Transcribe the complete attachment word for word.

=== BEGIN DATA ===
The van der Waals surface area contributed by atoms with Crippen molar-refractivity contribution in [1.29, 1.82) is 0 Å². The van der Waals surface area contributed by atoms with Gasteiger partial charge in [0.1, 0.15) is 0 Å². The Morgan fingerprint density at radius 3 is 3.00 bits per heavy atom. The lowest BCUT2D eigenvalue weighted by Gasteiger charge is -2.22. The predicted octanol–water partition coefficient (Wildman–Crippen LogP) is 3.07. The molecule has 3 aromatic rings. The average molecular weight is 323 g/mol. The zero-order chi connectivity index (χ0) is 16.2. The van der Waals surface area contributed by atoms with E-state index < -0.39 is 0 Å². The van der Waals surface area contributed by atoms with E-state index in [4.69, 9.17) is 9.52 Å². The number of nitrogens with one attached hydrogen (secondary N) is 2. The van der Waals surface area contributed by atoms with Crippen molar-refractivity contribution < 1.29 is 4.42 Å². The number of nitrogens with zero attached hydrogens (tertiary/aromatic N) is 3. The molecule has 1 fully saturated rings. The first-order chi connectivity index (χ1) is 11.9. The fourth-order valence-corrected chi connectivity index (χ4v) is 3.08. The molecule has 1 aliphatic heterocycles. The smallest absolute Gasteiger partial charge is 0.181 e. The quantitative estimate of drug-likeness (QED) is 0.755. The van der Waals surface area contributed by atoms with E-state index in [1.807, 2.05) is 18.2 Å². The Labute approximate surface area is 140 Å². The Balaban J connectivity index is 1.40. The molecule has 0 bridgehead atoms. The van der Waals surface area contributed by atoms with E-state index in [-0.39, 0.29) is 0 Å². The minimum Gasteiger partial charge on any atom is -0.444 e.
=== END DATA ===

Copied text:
The van der Waals surface area contributed by atoms with Crippen molar-refractivity contribution in [1.29, 1.82) is 0 Å². The van der Waals surface area contributed by atoms with Gasteiger partial charge in [0.1, 0.15) is 0 Å². The Morgan fingerprint density at radius 3 is 3.00 bits per heavy atom. The lowest BCUT2D eigenvalue weighted by Gasteiger charge is -2.22. The predicted octanol–water partition coefficient (Wildman–Crippen LogP) is 3.07. The molecule has 3 aromatic rings. The average molecular weight is 323 g/mol. The zero-order chi connectivity index (χ0) is 16.2. The van der Waals surface area contributed by atoms with E-state index < -0.39 is 0 Å². The van der Waals surface area contributed by atoms with E-state index in [4.69, 9.17) is 9.52 Å². The number of nitrogens with one attached hydrogen (secondary N) is 2. The van der Waals surface area contributed by atoms with Crippen molar-refractivity contribution < 1.29 is 4.42 Å². The number of nitrogens with zero attached hydrogens (tertiary/aromatic N) is 3. The molecule has 1 fully saturated rings. The first-order chi connectivity index (χ1) is 11.9. The fourth-order valence-corrected chi connectivity index (χ4v) is 3.08. The molecule has 1 aliphatic heterocycles. The smallest absolute Gasteiger partial charge is 0.181 e. The quantitative estimate of drug-likeness (QED) is 0.755. The van der Waals surface area contributed by atoms with E-state index in [1.807, 2.05) is 18.2 Å². The Labute approximate surface area is 140 Å². The Balaban J connectivity index is 1.40. The molecule has 0 bridgehead atoms. The van der Waals surface area contributed by atoms with E-state index in [-0.39, 0.29) is 0 Å². The minimum Gasteiger partial charge on any atom is -0.444 e.